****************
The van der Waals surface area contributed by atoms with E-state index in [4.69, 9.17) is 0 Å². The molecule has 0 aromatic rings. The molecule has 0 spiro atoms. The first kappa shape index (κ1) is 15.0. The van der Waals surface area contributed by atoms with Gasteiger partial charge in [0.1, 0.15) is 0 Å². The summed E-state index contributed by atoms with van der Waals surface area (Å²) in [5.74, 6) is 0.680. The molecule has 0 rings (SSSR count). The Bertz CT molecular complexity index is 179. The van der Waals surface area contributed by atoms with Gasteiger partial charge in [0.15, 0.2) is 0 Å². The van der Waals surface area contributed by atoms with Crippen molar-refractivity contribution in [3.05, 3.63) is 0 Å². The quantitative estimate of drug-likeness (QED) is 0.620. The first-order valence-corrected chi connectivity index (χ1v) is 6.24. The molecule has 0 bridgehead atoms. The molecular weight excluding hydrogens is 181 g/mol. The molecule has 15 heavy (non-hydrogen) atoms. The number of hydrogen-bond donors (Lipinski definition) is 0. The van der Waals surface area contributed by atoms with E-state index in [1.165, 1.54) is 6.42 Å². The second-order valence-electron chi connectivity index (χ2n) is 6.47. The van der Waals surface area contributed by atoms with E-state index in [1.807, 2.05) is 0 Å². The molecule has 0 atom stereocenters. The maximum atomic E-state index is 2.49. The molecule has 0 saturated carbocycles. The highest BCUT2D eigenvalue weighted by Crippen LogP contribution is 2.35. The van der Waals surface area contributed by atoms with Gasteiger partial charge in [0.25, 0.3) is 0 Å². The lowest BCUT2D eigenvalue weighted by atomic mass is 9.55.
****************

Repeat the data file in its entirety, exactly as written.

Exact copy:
The van der Waals surface area contributed by atoms with E-state index in [4.69, 9.17) is 0 Å². The molecule has 0 aromatic rings. The molecule has 0 spiro atoms. The first kappa shape index (κ1) is 15.0. The van der Waals surface area contributed by atoms with Gasteiger partial charge in [0.1, 0.15) is 0 Å². The summed E-state index contributed by atoms with van der Waals surface area (Å²) in [5.74, 6) is 0.680. The molecule has 0 rings (SSSR count). The Bertz CT molecular complexity index is 179. The van der Waals surface area contributed by atoms with Gasteiger partial charge in [0.15, 0.2) is 0 Å². The van der Waals surface area contributed by atoms with Crippen molar-refractivity contribution in [3.05, 3.63) is 0 Å². The quantitative estimate of drug-likeness (QED) is 0.620. The first-order valence-corrected chi connectivity index (χ1v) is 6.24. The molecule has 0 bridgehead atoms. The molecular weight excluding hydrogens is 181 g/mol. The molecule has 15 heavy (non-hydrogen) atoms. The number of hydrogen-bond donors (Lipinski definition) is 0. The van der Waals surface area contributed by atoms with E-state index in [1.165, 1.54) is 6.42 Å². The second-order valence-electron chi connectivity index (χ2n) is 6.47. The van der Waals surface area contributed by atoms with E-state index in [1.807, 2.05) is 0 Å². The molecule has 0 atom stereocenters. The maximum atomic E-state index is 2.49. The molecule has 0 saturated carbocycles. The highest BCUT2D eigenvalue weighted by Crippen LogP contribution is 2.35. The van der Waals surface area contributed by atoms with Gasteiger partial charge in [0.25, 0.3) is 0 Å². The lowest BCUT2D eigenvalue weighted by atomic mass is 9.55.